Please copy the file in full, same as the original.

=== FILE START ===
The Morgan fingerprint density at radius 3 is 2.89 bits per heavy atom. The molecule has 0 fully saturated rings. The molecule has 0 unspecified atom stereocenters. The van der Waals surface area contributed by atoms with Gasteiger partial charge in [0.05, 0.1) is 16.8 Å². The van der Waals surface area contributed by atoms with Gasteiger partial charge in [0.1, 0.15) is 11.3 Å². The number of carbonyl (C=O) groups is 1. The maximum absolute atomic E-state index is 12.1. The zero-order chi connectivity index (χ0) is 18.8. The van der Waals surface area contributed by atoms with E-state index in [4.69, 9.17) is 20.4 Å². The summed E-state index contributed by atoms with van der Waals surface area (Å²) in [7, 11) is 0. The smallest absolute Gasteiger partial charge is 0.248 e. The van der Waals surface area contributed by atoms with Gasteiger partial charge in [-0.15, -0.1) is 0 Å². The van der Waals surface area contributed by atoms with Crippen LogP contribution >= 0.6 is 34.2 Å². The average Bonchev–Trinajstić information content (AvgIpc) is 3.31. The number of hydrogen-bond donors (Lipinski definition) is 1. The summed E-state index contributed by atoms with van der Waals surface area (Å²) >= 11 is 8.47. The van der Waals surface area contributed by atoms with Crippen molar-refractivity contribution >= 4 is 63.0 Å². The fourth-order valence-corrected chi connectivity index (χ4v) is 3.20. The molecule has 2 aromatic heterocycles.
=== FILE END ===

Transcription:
The Morgan fingerprint density at radius 3 is 2.89 bits per heavy atom. The molecule has 0 fully saturated rings. The molecule has 0 unspecified atom stereocenters. The van der Waals surface area contributed by atoms with Gasteiger partial charge in [0.05, 0.1) is 16.8 Å². The van der Waals surface area contributed by atoms with Gasteiger partial charge in [0.1, 0.15) is 11.3 Å². The number of carbonyl (C=O) groups is 1. The maximum absolute atomic E-state index is 12.1. The zero-order chi connectivity index (χ0) is 18.8. The van der Waals surface area contributed by atoms with E-state index in [4.69, 9.17) is 20.4 Å². The summed E-state index contributed by atoms with van der Waals surface area (Å²) in [7, 11) is 0. The smallest absolute Gasteiger partial charge is 0.248 e. The van der Waals surface area contributed by atoms with Gasteiger partial charge in [-0.15, -0.1) is 0 Å². The van der Waals surface area contributed by atoms with Crippen LogP contribution >= 0.6 is 34.2 Å². The average Bonchev–Trinajstić information content (AvgIpc) is 3.31. The number of hydrogen-bond donors (Lipinski definition) is 1. The summed E-state index contributed by atoms with van der Waals surface area (Å²) >= 11 is 8.47. The van der Waals surface area contributed by atoms with Crippen molar-refractivity contribution >= 4 is 63.0 Å². The fourth-order valence-corrected chi connectivity index (χ4v) is 3.20. The molecule has 2 aromatic heterocycles.